Hartlepool's famous 'Can House' replaced by new semi-detached home in second phase of Willow Fields development

Hartlepool’s famous ‘Can House’ has been replaced by a new semi-detached home.

Wednesday, 28th August 2019, 6:00 am
The Can house Raby Road, Hartlepool, in 2018

The second phase of Willow Fields, made up of 64 new homes off Raby Road, is part of the wider Dyke House regeneration between Hartlepool Borough Council and housing provider Thirteen.

It is almost a year since the last of the area’s old houses were demolished to make way for the development, including the so-called ‘Can House’.

Demolition of the 'Can House' on Raby Road

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It has been replaced with a brand new semi-detached home.

The development has seen part of Raby Road renamed with the creation of a new close.

Called Clough Close, it follows the area’s football related street names with Ritchie Humphreys Drive, Harold Hornsey Square and Tommy McGuigan Grove, named after popular Hartlepool United figures, all located nearby.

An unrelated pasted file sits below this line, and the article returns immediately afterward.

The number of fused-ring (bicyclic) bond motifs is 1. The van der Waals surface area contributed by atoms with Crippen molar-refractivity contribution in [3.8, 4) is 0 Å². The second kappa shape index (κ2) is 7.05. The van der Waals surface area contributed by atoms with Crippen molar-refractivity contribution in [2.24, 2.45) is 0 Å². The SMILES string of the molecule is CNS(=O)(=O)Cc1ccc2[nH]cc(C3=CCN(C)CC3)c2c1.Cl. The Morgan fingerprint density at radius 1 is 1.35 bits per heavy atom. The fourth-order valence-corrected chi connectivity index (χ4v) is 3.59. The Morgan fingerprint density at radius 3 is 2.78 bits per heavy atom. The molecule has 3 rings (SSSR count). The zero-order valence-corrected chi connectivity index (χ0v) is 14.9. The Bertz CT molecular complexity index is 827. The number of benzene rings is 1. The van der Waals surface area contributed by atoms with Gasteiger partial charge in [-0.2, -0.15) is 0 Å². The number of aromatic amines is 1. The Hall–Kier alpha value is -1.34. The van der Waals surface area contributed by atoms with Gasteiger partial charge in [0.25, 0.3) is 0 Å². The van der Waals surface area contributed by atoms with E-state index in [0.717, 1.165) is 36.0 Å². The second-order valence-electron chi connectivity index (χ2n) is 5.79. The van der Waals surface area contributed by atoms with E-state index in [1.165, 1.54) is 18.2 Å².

The latest phase of the Willow Fields development was completed in May this year.

The new semi-detached home on the site of the former 'can house' off Raby Road, Hartlepool.

Thirteen says it has replaced a large number of outdated properties.

All of the new shared ownership properties available have been sold and all rental properties have tenants.

The homes have a range of features, including a dining kitchen, lounge, ground floor toilet and family bathroom on the first floor.

The scheme includes 36 bungalows, 15 of which were available for shared ownership.

Homes as part of the Willow Fields development.

Sharon Thomas, Thirteen’s Director of New Homes Delivery, said: “We’re really pleased to have delivered this exciting development alongside our partners

“Willow Fields is a high quality, modern development that has appealed to those people who are looking to buy in part as a shared ownership scheme as well as those wanting to rent.”

The first phase of the development made up of 33 two-and three-bedroom homes was completed in 2016.

Prior to its demolition the Can House, which divided local opinion, had stood empty for some time.

Clough Close is understood to be named after former Hartlepool and later Nottingham Forest manager Brian Clough.

Mr Muspratt died in 2015. He and the house were the subject of a documentary film made by Hartlepool filmmakers Maxy Bianco and Michael Smith in 2012.